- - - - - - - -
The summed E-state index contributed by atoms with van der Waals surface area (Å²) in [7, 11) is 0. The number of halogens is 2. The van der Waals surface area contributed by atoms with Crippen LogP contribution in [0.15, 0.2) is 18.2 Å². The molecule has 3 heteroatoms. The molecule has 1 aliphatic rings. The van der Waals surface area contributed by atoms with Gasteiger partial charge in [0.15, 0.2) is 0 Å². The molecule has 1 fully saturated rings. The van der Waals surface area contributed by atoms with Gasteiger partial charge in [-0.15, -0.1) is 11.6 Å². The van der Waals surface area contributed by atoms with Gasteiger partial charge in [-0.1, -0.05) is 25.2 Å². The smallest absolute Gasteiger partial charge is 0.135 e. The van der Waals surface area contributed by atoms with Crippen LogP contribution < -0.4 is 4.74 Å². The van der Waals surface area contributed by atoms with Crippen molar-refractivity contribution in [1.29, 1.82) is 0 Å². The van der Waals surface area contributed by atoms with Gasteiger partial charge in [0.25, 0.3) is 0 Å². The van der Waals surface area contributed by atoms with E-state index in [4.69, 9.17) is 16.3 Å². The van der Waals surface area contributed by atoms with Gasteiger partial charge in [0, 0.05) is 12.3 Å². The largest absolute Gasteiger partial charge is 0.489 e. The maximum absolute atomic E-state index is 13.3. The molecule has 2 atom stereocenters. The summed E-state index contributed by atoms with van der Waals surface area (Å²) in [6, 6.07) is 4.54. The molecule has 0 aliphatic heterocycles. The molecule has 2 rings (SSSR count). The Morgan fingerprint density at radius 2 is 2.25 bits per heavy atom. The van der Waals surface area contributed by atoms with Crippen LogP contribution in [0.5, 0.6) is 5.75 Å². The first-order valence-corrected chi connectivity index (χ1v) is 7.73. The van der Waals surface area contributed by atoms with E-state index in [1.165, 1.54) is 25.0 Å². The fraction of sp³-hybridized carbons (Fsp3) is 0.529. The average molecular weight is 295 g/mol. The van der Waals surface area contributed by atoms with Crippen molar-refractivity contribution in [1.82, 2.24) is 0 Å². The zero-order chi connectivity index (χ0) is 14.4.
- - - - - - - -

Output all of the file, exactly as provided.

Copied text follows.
The summed E-state index contributed by atoms with van der Waals surface area (Å²) in [7, 11) is 0. The number of halogens is 2. The van der Waals surface area contributed by atoms with Crippen LogP contribution in [0.15, 0.2) is 18.2 Å². The molecule has 3 heteroatoms. The molecule has 1 aliphatic rings. The van der Waals surface area contributed by atoms with Gasteiger partial charge in [0.15, 0.2) is 0 Å². The molecule has 1 fully saturated rings. The van der Waals surface area contributed by atoms with Gasteiger partial charge in [-0.15, -0.1) is 11.6 Å². The van der Waals surface area contributed by atoms with Gasteiger partial charge in [-0.1, -0.05) is 25.2 Å². The smallest absolute Gasteiger partial charge is 0.135 e. The van der Waals surface area contributed by atoms with Crippen LogP contribution < -0.4 is 4.74 Å². The van der Waals surface area contributed by atoms with Crippen molar-refractivity contribution in [1.29, 1.82) is 0 Å². The van der Waals surface area contributed by atoms with Gasteiger partial charge in [0.25, 0.3) is 0 Å². The van der Waals surface area contributed by atoms with E-state index in [4.69, 9.17) is 16.3 Å². The van der Waals surface area contributed by atoms with Gasteiger partial charge in [0, 0.05) is 12.3 Å². The largest absolute Gasteiger partial charge is 0.489 e. The maximum absolute atomic E-state index is 13.3. The molecule has 2 atom stereocenters. The summed E-state index contributed by atoms with van der Waals surface area (Å²) in [6, 6.07) is 4.54. The molecule has 0 aliphatic heterocycles. The molecule has 2 rings (SSSR count). The Morgan fingerprint density at radius 2 is 2.25 bits per heavy atom. The van der Waals surface area contributed by atoms with Crippen LogP contribution in [0.5, 0.6) is 5.75 Å². The first-order valence-corrected chi connectivity index (χ1v) is 7.73. The van der Waals surface area contributed by atoms with E-state index in [1.165, 1.54) is 25.0 Å². The fraction of sp³-hybridized carbons (Fsp3) is 0.529. The average molecular weight is 295 g/mol. The van der Waals surface area contributed by atoms with Crippen molar-refractivity contribution in [1.82, 2.24) is 0 Å². The zero-order chi connectivity index (χ0) is 14.4.